The largest market in programmable telecoms is North America. In 2019 we finally brought TADSummit to the Americas. You can see a summary of the event here. Within the first week some of the videos were viewed over 200 times.
Similarly TADSummit EMEA 2019 was an amazing event with world-class content in programmable telecoms, you can see a summary of the event here.
We plan to run an online event covering both regions, where an invited group of experts will give presentations / workshops and have an insightful and stimulating discussion on topics relevant to EMEA / Americas in programmable telecoms / communications.
We’re updting the TADSummit Asia agenda almost daily at the moment. And working with the presenters on their content. I’m really excited at what we’re going to share through the month of May.
The latest update is:
Abhijeet Singh, Senior Product Manager. Abhijeet has 14 years of experience helping customers address fraud across multiple industries and leads TeleSign’s Mobile Identity initiatives for the International market.
- Today, a phone number has become a universally acceptable link to connect to an individual, business or service.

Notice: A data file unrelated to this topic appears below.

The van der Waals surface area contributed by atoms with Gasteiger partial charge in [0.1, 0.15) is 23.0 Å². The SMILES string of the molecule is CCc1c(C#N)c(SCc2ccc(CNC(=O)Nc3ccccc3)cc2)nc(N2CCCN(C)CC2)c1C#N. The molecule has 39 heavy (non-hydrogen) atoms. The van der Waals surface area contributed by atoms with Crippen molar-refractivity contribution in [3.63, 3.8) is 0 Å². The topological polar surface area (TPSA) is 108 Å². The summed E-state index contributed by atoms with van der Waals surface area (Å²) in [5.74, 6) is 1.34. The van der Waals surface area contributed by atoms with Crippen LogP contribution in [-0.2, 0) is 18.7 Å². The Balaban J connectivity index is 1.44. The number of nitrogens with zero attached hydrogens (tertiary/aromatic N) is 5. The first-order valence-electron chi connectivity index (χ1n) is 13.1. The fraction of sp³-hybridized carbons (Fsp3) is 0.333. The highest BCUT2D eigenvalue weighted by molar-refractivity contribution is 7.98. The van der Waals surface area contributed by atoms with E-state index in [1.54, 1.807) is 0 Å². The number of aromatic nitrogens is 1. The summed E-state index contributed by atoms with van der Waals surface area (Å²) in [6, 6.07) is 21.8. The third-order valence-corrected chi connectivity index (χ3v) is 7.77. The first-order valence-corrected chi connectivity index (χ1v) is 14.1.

- At TeleSign, the phone number is at the center of everything and drives our digital Identity initiatives. We use it as a trust anchor to provide a secure, seamless onboarding experience; increasing sign ups while reducing fraud.
Join this interactive webinar to learn how a phone number can provide actionable insights throughout the customer journey. By leveraging a global data consortium and data science, TeleSign is able to strengthen the verification process, reduce fake accounts, reduce payment fraud and identify good users while improving conversion. Join us to learn how your business can benefit from TeleSign solutions by generating more revenue while maintaining a more secure platform. As an added bonus, a prize will be raffled off at the end of the session.
People, Gossip, and Frivolous Stuff
Ross Garrett has left Cloud Elements, as part of their effort to survive the downturn. I’ve known Ross for over a decade, since his time in Apeona, through Layer 7 (which was sold to CA Technologies), and most recently Cloud Elements. I’m sure Ross is going to continue to do amazing things.
Keith Ajmani is now VP, Platform Engineering & Transformation at Interac Corp. I’ve known Keith since 2006, time flies.
Chiew Tze Eng is now CTO, Digital Platforms at UST Global. I’ve known Tze Eng since his time at SingTel.
Michael Tessler has started a new role as Board Advisor at ReFirm Labs, Inc.